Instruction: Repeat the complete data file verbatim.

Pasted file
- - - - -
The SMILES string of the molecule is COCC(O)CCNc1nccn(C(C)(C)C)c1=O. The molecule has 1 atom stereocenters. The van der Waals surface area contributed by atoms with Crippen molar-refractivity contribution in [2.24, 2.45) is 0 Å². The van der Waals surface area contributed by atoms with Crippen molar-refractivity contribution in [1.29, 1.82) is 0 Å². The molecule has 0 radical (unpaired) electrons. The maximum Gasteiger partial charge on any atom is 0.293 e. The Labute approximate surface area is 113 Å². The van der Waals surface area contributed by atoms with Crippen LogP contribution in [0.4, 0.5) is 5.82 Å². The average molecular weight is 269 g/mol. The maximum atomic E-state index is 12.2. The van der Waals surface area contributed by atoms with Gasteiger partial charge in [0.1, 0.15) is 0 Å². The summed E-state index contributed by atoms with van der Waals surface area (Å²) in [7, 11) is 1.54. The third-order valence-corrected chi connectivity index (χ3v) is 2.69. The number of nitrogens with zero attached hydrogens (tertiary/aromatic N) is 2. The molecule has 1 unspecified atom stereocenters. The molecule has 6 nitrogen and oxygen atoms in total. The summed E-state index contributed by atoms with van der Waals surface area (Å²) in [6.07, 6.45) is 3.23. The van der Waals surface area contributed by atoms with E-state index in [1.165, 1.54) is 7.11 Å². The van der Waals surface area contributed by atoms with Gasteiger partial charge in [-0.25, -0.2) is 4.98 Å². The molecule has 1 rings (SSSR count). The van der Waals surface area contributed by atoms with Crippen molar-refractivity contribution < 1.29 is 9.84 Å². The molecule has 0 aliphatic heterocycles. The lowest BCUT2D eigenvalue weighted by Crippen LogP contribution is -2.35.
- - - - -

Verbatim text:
The SMILES string of the molecule is COCC(O)CCNc1nccn(C(C)(C)C)c1=O. The molecule has 1 atom stereocenters. The van der Waals surface area contributed by atoms with Crippen molar-refractivity contribution in [2.24, 2.45) is 0 Å². The van der Waals surface area contributed by atoms with Crippen molar-refractivity contribution in [1.29, 1.82) is 0 Å². The molecule has 0 radical (unpaired) electrons. The maximum Gasteiger partial charge on any atom is 0.293 e. The Labute approximate surface area is 113 Å². The van der Waals surface area contributed by atoms with Crippen LogP contribution in [0.4, 0.5) is 5.82 Å². The average molecular weight is 269 g/mol. The maximum atomic E-state index is 12.2. The van der Waals surface area contributed by atoms with Gasteiger partial charge in [0.1, 0.15) is 0 Å². The summed E-state index contributed by atoms with van der Waals surface area (Å²) in [7, 11) is 1.54. The third-order valence-corrected chi connectivity index (χ3v) is 2.69. The number of nitrogens with zero attached hydrogens (tertiary/aromatic N) is 2. The molecule has 1 unspecified atom stereocenters. The molecule has 6 nitrogen and oxygen atoms in total. The summed E-state index contributed by atoms with van der Waals surface area (Å²) in [6.07, 6.45) is 3.23. The van der Waals surface area contributed by atoms with E-state index in [1.165, 1.54) is 7.11 Å². The van der Waals surface area contributed by atoms with Gasteiger partial charge in [-0.25, -0.2) is 4.98 Å². The molecule has 1 rings (SSSR count). The van der Waals surface area contributed by atoms with Crippen molar-refractivity contribution < 1.29 is 9.84 Å². The molecule has 0 aliphatic heterocycles. The lowest BCUT2D eigenvalue weighted by Crippen LogP contribution is -2.35.